Plague is a severe and potentially deadly bacterial infection.
Bubonic plague; Pneumonic plague; Septicemic plague
Causes, incidence, and risk factors
Plague is caused by the bacteria Yersinia pestis. Rodents, such as rats, carry the disease. It is spread by their fleas.
People can get the plague when they are bitten by a flea that carries the plague bacteria from an infected rodent. In rare cases, you may get the disease when handling an infected animal.
A plague lung infection called pneumonic plague can spread from human to human. When someone with pneumonic plague coughs, tiny droplets carrying the bacteria move through the air. Anyone who breathes in these particles may catch the disease. An epidemic may be started this way.
In the Middle Ages in Europe, massive plague epidemics killed millions of people. Plague can still be found in Africa, Asia, and South America.
Today, plague is rare in the United States, but it has been known to occur in parts of California, Arizona, Colorado, and New Mexico.
There three most common forms of plague are:
- Bubonic plague -- an infection of the lymph nodes
- Pneumonic plague -- an infection of the lungs
- Septicemic plague -- an infection of the blood
The time between being infected and developing symptoms is typically 2 to 7 days, but may be as short as 1 day for pneumonic plague.
Risk factors for plague include a recent flea bite and exposure to rodents, especially rabbits, squirrels, or prairie dogs, or scratches or bites from infected domestic cats.
Bubonic plague symptoms appear suddenly, usually after 2 - 5 days of exposure to the bacteria. Symptoms include:
- General ill feeling (malaise)
- Muscle pain
- Smooth, painful lymph gland swelling called a bubo
- Commonly found in the groin, but may occur in the armpits or neck, most often at the site of the infection (bite or scratch)
- Pain may occur in the area before the swelling appears
Pneumonic plague symptoms appear suddenly, typically 2 - 3 days after exposure. They include:
- Difficulty breathing
- Frothy, bloody sputum
- Pain in the chest when you breathe deeply
- Severe cough
Septicemic plague may cause death even before its symptoms occur. Symptoms can include:
- Abdominal pain
- Bleeding due to blood clotting problems
Signs and tests
Tests that may be done include:
People with the plague need immediate treatment. If treatment is not received within 24 hours of when the first symptoms occur, death may occur.
Antibiotics such as streptomycin, gentamicin, doxycycline, or ciprofloxacin are used to treat plague. Oxygen, intravenous fluids, and respiratory support usually are also needed.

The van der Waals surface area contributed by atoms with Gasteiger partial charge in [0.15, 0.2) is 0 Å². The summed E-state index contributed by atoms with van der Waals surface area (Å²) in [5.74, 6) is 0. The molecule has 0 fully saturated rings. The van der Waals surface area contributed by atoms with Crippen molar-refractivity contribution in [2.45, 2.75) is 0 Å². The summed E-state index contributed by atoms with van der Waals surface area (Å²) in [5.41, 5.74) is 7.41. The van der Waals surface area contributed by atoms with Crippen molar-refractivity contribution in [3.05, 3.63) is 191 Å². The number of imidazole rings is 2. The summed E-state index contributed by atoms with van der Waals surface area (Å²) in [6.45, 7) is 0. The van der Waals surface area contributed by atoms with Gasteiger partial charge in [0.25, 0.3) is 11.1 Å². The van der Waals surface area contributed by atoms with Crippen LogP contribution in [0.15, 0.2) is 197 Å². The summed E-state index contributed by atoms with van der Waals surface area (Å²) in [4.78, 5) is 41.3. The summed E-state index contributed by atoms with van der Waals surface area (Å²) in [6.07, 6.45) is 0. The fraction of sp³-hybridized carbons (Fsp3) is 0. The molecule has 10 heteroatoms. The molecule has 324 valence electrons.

Patients with pneumonic plague should be strictly isolated from caregivers and other patients. People who have had contact with anyone infected by pneumonic plague should be watched carefully and given antibiotics as a preventive measure.
Without treatment, about 50% of people with bubonic plague die. Almost all people with pneumonic plague die if not treated. Treatment reduces the death rate to 50%.
Call your health care provider if you develop plague symptoms after exposure to fleas or rodents, especially if you live in or have visited an area where plague occurs.
Rat control and watching for the disease in the wild rodent population are the main measures used to control the risk of epidemics. A vaccination is available for high-risk workers, but its effectiveness is not clearly established.
Dennis DT, Mead PS, Yersinia species, including plague. In: Mandell GL, Bennett JE, Dolin R, eds. Principles and Practice of Infectious Diseases. 7th ed. Philadelphia, Pa: Elsevier Churchill Livingstone; 2009:chap 229.
Gage KL. Plague and other Yersinia infections. In: Goldman L, Ausiello D, eds. Cecil Medicine. 23rd ed. Philadelphia, Pa: Saunders Elsevier. 2007: chap 333.
International Classification of Diseases, 9th Revision (ICD9)020 | 020.0 | 020.1 | 020.2 | 020.3 | 020.4 | 020.5 | 020.8 | 020.9 | V65.44
Review Date: 6/9/2011
Reviewed By: David C. Dugdale, III, MD, Professor of Medicine, Division of General Medicine, Department of Medicine, University of Washington School of Medicine; Jatin M. Vyas, MD, PhD, Assistant Professor in Medicine, Harvard Medical School, Assistant in Medicine, Division of Infectious Disease, Department of Medicine, Massachusetts General Hospital. Also reviewed by David Zieve, MD, MHA, Medical Director, A.D.A.M., Inc.